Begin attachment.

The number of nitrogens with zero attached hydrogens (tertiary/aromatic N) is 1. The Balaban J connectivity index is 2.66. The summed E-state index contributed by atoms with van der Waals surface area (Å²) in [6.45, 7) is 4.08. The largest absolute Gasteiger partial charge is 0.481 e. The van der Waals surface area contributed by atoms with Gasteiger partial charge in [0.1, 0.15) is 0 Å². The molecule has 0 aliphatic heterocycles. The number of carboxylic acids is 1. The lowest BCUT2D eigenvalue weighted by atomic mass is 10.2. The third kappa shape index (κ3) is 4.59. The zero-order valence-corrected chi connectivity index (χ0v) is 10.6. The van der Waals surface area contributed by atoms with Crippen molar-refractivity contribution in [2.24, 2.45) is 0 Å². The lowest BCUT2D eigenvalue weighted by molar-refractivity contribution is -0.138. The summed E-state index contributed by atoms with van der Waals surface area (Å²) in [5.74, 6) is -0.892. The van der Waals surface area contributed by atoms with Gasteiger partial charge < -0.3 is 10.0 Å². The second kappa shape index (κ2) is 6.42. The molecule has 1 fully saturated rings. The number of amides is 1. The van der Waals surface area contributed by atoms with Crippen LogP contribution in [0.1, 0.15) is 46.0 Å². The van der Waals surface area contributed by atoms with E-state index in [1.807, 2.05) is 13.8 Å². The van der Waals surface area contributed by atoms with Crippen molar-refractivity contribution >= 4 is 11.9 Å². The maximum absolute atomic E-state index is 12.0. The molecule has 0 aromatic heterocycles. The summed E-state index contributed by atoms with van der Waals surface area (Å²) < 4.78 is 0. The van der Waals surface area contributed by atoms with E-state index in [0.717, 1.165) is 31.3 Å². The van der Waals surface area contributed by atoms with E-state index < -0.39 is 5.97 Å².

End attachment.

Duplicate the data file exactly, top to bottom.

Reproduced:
The number of nitrogens with zero attached hydrogens (tertiary/aromatic N) is 1. The Balaban J connectivity index is 2.66. The summed E-state index contributed by atoms with van der Waals surface area (Å²) in [6.45, 7) is 4.08. The largest absolute Gasteiger partial charge is 0.481 e. The van der Waals surface area contributed by atoms with Gasteiger partial charge in [0.1, 0.15) is 0 Å². The molecule has 0 aliphatic heterocycles. The number of carboxylic acids is 1. The lowest BCUT2D eigenvalue weighted by atomic mass is 10.2. The third kappa shape index (κ3) is 4.59. The zero-order valence-corrected chi connectivity index (χ0v) is 10.6. The van der Waals surface area contributed by atoms with Crippen molar-refractivity contribution in [2.24, 2.45) is 0 Å². The lowest BCUT2D eigenvalue weighted by molar-refractivity contribution is -0.138. The summed E-state index contributed by atoms with van der Waals surface area (Å²) in [5.74, 6) is -0.892. The van der Waals surface area contributed by atoms with Gasteiger partial charge < -0.3 is 10.0 Å². The second kappa shape index (κ2) is 6.42. The molecule has 1 fully saturated rings. The number of amides is 1. The van der Waals surface area contributed by atoms with Crippen LogP contribution in [0.1, 0.15) is 46.0 Å². The van der Waals surface area contributed by atoms with E-state index in [1.807, 2.05) is 13.8 Å². The van der Waals surface area contributed by atoms with Crippen molar-refractivity contribution >= 4 is 11.9 Å². The maximum absolute atomic E-state index is 12.0. The molecule has 0 aromatic heterocycles. The summed E-state index contributed by atoms with van der Waals surface area (Å²) < 4.78 is 0. The van der Waals surface area contributed by atoms with E-state index in [0.717, 1.165) is 31.3 Å². The van der Waals surface area contributed by atoms with E-state index < -0.39 is 5.97 Å².